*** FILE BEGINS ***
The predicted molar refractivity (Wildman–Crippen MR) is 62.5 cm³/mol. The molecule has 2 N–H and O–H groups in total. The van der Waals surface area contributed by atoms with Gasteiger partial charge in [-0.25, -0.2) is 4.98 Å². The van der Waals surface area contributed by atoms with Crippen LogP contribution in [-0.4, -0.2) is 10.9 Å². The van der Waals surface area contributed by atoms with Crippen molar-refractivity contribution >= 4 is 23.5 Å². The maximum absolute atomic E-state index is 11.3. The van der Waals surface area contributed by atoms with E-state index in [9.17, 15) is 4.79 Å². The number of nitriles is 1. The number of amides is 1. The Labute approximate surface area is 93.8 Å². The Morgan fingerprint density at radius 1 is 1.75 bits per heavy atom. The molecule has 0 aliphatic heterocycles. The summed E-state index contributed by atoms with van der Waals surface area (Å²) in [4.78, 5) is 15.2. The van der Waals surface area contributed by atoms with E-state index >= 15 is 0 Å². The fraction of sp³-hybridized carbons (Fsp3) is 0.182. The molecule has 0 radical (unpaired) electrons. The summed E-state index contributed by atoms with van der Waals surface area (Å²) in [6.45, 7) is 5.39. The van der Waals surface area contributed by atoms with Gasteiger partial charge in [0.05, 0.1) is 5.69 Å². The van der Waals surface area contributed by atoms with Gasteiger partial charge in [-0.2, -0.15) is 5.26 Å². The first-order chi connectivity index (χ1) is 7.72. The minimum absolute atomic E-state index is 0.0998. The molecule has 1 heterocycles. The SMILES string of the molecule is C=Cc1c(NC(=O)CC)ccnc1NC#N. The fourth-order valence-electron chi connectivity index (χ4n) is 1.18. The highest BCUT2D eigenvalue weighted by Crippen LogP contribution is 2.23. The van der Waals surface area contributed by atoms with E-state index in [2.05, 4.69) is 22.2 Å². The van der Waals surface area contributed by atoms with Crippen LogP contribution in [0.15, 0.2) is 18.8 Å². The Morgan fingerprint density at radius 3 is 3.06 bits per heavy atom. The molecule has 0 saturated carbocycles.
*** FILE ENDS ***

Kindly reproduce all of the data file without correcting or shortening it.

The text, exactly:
The predicted molar refractivity (Wildman–Crippen MR) is 62.5 cm³/mol. The molecule has 2 N–H and O–H groups in total. The van der Waals surface area contributed by atoms with Gasteiger partial charge in [-0.25, -0.2) is 4.98 Å². The van der Waals surface area contributed by atoms with Crippen LogP contribution in [-0.4, -0.2) is 10.9 Å². The van der Waals surface area contributed by atoms with Crippen molar-refractivity contribution >= 4 is 23.5 Å². The maximum absolute atomic E-state index is 11.3. The van der Waals surface area contributed by atoms with E-state index in [9.17, 15) is 4.79 Å². The number of nitriles is 1. The number of amides is 1. The Labute approximate surface area is 93.8 Å². The Morgan fingerprint density at radius 1 is 1.75 bits per heavy atom. The molecule has 0 aliphatic heterocycles. The summed E-state index contributed by atoms with van der Waals surface area (Å²) in [4.78, 5) is 15.2. The van der Waals surface area contributed by atoms with E-state index >= 15 is 0 Å². The fraction of sp³-hybridized carbons (Fsp3) is 0.182. The molecule has 0 radical (unpaired) electrons. The summed E-state index contributed by atoms with van der Waals surface area (Å²) in [6.45, 7) is 5.39. The van der Waals surface area contributed by atoms with Gasteiger partial charge in [0.05, 0.1) is 5.69 Å². The van der Waals surface area contributed by atoms with Gasteiger partial charge in [-0.2, -0.15) is 5.26 Å². The first-order chi connectivity index (χ1) is 7.72. The minimum absolute atomic E-state index is 0.0998. The molecule has 1 heterocycles. The SMILES string of the molecule is C=Cc1c(NC(=O)CC)ccnc1NC#N. The fourth-order valence-electron chi connectivity index (χ4n) is 1.18. The highest BCUT2D eigenvalue weighted by Crippen LogP contribution is 2.23. The van der Waals surface area contributed by atoms with E-state index in [2.05, 4.69) is 22.2 Å². The van der Waals surface area contributed by atoms with Crippen LogP contribution in [0.15, 0.2) is 18.8 Å². The Morgan fingerprint density at radius 3 is 3.06 bits per heavy atom. The molecule has 0 saturated carbocycles.